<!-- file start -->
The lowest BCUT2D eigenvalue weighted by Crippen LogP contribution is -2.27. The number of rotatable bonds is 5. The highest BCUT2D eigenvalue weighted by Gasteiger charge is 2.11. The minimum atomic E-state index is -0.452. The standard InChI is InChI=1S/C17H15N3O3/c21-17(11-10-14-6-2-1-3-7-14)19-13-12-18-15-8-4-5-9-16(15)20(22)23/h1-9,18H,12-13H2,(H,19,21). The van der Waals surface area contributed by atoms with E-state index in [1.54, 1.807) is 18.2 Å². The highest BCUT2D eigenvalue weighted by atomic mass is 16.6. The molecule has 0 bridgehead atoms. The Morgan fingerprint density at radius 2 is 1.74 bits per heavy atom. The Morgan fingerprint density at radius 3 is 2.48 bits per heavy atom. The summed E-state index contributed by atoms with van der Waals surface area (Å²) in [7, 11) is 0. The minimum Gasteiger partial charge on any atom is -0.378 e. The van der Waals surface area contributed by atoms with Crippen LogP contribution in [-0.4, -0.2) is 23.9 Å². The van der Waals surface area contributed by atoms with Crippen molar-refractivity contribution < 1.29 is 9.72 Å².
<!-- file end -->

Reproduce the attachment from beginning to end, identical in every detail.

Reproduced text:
The lowest BCUT2D eigenvalue weighted by Crippen LogP contribution is -2.27. The number of rotatable bonds is 5. The highest BCUT2D eigenvalue weighted by Gasteiger charge is 2.11. The minimum atomic E-state index is -0.452. The standard InChI is InChI=1S/C17H15N3O3/c21-17(11-10-14-6-2-1-3-7-14)19-13-12-18-15-8-4-5-9-16(15)20(22)23/h1-9,18H,12-13H2,(H,19,21). The van der Waals surface area contributed by atoms with E-state index in [1.54, 1.807) is 18.2 Å². The highest BCUT2D eigenvalue weighted by atomic mass is 16.6. The molecule has 0 bridgehead atoms. The Morgan fingerprint density at radius 2 is 1.74 bits per heavy atom. The Morgan fingerprint density at radius 3 is 2.48 bits per heavy atom. The summed E-state index contributed by atoms with van der Waals surface area (Å²) in [7, 11) is 0. The minimum Gasteiger partial charge on any atom is -0.378 e. The van der Waals surface area contributed by atoms with Crippen LogP contribution in [-0.4, -0.2) is 23.9 Å². The van der Waals surface area contributed by atoms with Crippen molar-refractivity contribution < 1.29 is 9.72 Å².